Spaghetti alla carbonara is a favourite of many around the world. There is an endless cream/no-cream debate that takes place outside of Italy on a regular basis in relation to carbonara (right now people are probably arguing about it somewhere) and I think this argument largely takes place because outside Italy there are a number of generic Italian restaurants that make theirs with cream instead of egg, to appeal more to people in those countries. Also, the taste, texture and feeling of pasta carbonara is one of creaminess, so if you had to guess you would likely say it was made with cream.
Spaghetti alla carbonara comes from Italy’s capital city, Rome, in the Lazio region, and thankfully, the Italians are sticklers for the “traditional way to do things”. So, naturally there is an Accademia Italiana della Cucina (The Italian Academy of Cuisine) which painstakingly identifies the traditional dishes and highlights the recipes their panel has agreed are the right ones.
The beauty of a carbonara is that you only need five ingredients, and as with all Italian recipes, I suggest using the best ingredients your budget can afford.
Here are my tips for creating traditional carbonara:
- Guanciale is a cured meat made from pork cheek (“guancia” means cheek in Italian), which results in a slightly fattier cured meat. It's not used for eating on its own but instead as a pasta ingredient due to its incredible flavour. You can find guanciale at your local Italian butcher or you can use pancetta or bacon instead.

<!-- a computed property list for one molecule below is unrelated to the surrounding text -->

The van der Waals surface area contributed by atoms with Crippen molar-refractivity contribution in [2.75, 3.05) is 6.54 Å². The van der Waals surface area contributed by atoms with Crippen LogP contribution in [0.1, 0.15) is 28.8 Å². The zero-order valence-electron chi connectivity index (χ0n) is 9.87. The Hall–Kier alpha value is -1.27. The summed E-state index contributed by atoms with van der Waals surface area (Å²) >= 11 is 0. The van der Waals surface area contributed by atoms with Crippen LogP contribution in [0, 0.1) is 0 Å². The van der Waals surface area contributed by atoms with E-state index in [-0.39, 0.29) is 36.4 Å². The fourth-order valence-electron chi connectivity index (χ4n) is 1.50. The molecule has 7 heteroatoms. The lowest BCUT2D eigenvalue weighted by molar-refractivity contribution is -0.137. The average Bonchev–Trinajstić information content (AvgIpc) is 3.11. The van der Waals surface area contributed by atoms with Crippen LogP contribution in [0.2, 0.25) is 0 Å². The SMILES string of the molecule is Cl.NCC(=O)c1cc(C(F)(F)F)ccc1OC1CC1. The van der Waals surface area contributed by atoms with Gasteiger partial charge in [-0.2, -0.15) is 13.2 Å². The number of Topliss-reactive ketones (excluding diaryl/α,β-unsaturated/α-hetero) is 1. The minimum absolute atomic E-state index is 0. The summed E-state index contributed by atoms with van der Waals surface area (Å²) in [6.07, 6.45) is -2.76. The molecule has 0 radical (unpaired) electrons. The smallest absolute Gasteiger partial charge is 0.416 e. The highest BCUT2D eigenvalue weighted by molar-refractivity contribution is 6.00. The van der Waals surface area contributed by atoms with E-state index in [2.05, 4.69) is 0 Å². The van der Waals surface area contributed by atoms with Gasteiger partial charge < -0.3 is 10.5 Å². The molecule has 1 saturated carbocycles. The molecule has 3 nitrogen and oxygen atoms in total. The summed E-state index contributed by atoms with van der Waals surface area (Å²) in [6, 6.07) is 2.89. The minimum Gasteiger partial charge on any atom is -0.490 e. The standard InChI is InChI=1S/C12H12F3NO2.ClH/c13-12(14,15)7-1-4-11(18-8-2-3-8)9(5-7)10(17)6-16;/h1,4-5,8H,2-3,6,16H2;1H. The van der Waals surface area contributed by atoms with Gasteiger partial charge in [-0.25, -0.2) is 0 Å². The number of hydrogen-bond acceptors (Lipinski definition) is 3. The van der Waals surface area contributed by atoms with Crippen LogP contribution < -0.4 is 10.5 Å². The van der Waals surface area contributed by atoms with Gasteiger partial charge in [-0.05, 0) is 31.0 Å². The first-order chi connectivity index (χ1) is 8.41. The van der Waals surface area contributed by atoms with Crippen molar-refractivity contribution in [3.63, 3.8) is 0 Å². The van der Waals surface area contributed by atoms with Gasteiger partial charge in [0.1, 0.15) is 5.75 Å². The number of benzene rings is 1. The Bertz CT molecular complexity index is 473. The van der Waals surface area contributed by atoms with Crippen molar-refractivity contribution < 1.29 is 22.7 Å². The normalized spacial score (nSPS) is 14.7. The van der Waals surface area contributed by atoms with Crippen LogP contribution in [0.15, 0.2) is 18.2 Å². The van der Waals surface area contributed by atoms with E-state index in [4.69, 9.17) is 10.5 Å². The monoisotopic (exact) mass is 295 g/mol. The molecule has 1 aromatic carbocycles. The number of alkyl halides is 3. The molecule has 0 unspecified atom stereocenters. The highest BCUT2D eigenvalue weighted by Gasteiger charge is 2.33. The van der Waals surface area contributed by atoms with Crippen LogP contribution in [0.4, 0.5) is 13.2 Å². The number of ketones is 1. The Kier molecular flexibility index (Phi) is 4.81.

- I use a hard pecorino cheese for this dish in keeping with tradition. Alternatively, you can use a combination of pecorino and Parmigiano-Reggiano or just Parmigiano-Reggiano cheese.
- Make sure the egg and cheese mixture is stirred through the pasta after it comes off the heat and is drained. The creaminess comes from the residual heat and a dash of the pasta water emulsifying the ingredients.
Spaghetti alla carbonara
Prep time: 5 mins
Cook time: 15 mins
Total time: 20 mins
- 120 g guanciale (or pancetta), cut into ½ cm-thick slices
- 350 g dried spaghetti
- 3 eggs, lightly beaten
- 50 g pecorino cheese, finely grated
- freshly ground black pepper, to taste
- Place guanciale strips in a preheated frying pan over medium heat and fry until translucent and starting to brown – you do not need oil as the guanciale will release oil as it cooks (so will pancetta or bacon if you are replacing the guanciale). Set aside.
- Boil salted water in a saucepan. When boiling add the dried spaghetti and cook for as long at the packet advises (usually 7-9 minutes). You want the pasta to be slightly resistant to bite but not crunchy. Drain the pasta (retaining 1/2 cup of the water) and add it to the pan with the guanciale.
- Combine beaten eggs and pecorino cheese together then add to the pasta and mix well to combine. Add a little of the pasta water if needed and serve with freshly ground pepper.
Amanda Michetti started the Italian-led recipe blog Chew Town five years ago. Its aim is to both document her family's recipes and show readers that great food deserves to taste delicious, look great and be simple enough for everyone to try. In recent times, Amanda has left her day job and now works as a freelance food photographer and recipe developer with her work showcased here.